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UK sanctions Myanmar military business interest

By Caribbean News Global fav

LONDON, England – Foreign Secretary Dominic Raab, on Thursday, March 25, announced further measures targeting the Myanmar regime, sanctioning military-owned conglomerate Myanmar Economic Holdings Ltd (MEHL) for its involvement in serious human rights violations against the Rohingya and its association with senior military figures.

Foreign Secretary, Raab, said: “[Today’s] sanctions target the military’s financial interests to help drain the sources of finance for their campaigns of repression against civilians.”

According to a press release from Foreign, Commonwealth & Development Office (FCDO), Myanmar Economic Holdings Ltd (MEHL) is a military conglomerate owned by parts of the armed forces, and current and former military officers. Designating the entity under the Global Human Rights sanctions regime will also prohibit funds being made available to any subsidiaries “owned or controlled” by MEHL.

“The designation is in response to evidence that MEHL contributed funds to support the country’s armed forces, known as the Tatmadaw, in their campaign on ethnic cleansing against the Rohingya in 2017, having reasonable cause to suspect that the funds would or may contribute to the serious human rights violations committed, and that MEHL is associated with the commander in chief and deputy commander in chief.”

FCDO said the UK is announcing this action alongside the United States, who are also imposing sanctions on MEHL, noted that “the UK has been at the forefront of a strong, co-ordinated international response to situation in Myanmar. In March, the UK secured a presidential statement at the UN Security Council condemning violence by the regime against peaceful protestors, and called for respect of Myanmar’s democratic transition and the release of all those detained arbitrarily.”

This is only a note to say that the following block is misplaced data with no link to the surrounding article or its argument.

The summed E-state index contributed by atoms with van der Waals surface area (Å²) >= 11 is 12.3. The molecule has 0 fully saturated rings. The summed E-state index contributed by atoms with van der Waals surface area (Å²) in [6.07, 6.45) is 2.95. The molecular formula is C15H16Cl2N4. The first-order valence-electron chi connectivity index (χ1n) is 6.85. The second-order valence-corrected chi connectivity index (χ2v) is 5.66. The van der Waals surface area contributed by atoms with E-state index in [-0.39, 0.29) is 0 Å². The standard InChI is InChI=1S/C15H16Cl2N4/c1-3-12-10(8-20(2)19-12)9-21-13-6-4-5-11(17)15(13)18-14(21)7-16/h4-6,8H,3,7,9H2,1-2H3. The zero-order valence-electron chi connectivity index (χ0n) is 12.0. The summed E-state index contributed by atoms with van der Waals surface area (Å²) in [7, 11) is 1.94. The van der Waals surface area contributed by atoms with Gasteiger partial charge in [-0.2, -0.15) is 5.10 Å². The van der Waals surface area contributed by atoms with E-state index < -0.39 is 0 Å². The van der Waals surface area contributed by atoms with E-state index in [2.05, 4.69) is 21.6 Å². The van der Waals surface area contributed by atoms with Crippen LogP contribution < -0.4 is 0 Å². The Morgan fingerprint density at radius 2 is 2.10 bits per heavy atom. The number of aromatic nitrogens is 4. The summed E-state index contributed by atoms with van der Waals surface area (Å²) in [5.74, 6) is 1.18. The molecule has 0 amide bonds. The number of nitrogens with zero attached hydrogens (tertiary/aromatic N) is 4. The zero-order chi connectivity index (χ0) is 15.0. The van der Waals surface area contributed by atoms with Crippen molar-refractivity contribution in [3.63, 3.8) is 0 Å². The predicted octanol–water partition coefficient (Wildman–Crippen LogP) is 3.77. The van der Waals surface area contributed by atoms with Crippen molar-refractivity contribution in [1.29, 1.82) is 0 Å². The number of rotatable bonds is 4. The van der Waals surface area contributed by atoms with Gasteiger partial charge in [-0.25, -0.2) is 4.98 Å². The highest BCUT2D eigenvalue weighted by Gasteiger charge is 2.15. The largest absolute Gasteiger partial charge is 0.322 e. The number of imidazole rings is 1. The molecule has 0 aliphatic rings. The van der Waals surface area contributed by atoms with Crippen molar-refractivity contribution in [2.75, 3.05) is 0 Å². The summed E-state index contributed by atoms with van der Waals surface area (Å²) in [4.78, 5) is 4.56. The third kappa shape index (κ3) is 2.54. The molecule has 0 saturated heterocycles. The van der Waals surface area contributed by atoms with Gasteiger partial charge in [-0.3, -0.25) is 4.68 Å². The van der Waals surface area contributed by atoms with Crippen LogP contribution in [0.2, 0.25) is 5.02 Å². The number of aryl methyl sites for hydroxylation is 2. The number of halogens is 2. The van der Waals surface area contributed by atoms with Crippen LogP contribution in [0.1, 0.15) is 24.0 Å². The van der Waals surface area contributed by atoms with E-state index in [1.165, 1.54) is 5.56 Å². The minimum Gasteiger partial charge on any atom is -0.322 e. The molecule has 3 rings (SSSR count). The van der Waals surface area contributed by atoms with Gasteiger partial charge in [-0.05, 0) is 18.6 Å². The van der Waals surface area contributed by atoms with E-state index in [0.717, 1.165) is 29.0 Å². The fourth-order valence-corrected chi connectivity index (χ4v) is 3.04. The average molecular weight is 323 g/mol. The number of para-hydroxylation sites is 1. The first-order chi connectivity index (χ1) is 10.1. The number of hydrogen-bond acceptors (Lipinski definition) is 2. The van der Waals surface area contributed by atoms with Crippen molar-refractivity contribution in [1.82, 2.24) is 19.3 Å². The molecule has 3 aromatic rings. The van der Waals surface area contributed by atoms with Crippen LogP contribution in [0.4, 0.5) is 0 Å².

The sanction directed at MEHL on Thursday, March 25, follows two UK-led statements by G7 Foreign Ministers (condemning the coup in Myamar and violence in Myanmar) and a statement at the UN Security Council in February and last month’s designation of nine individuals from Myanmar’s military.

“Those sanctions focused on those directly responsible for human rights violations committed by the police and military during the coup in Myanmar, as well as the State Administration Council, which was set up following the coup to exercise the functions of state. In conjunction with the work on sanctions, the UK has temporarily suspended all promotion of trade with Myanmar while we work with British businesses and civil society to reshape our approach to trade,” the FCDO concluded.



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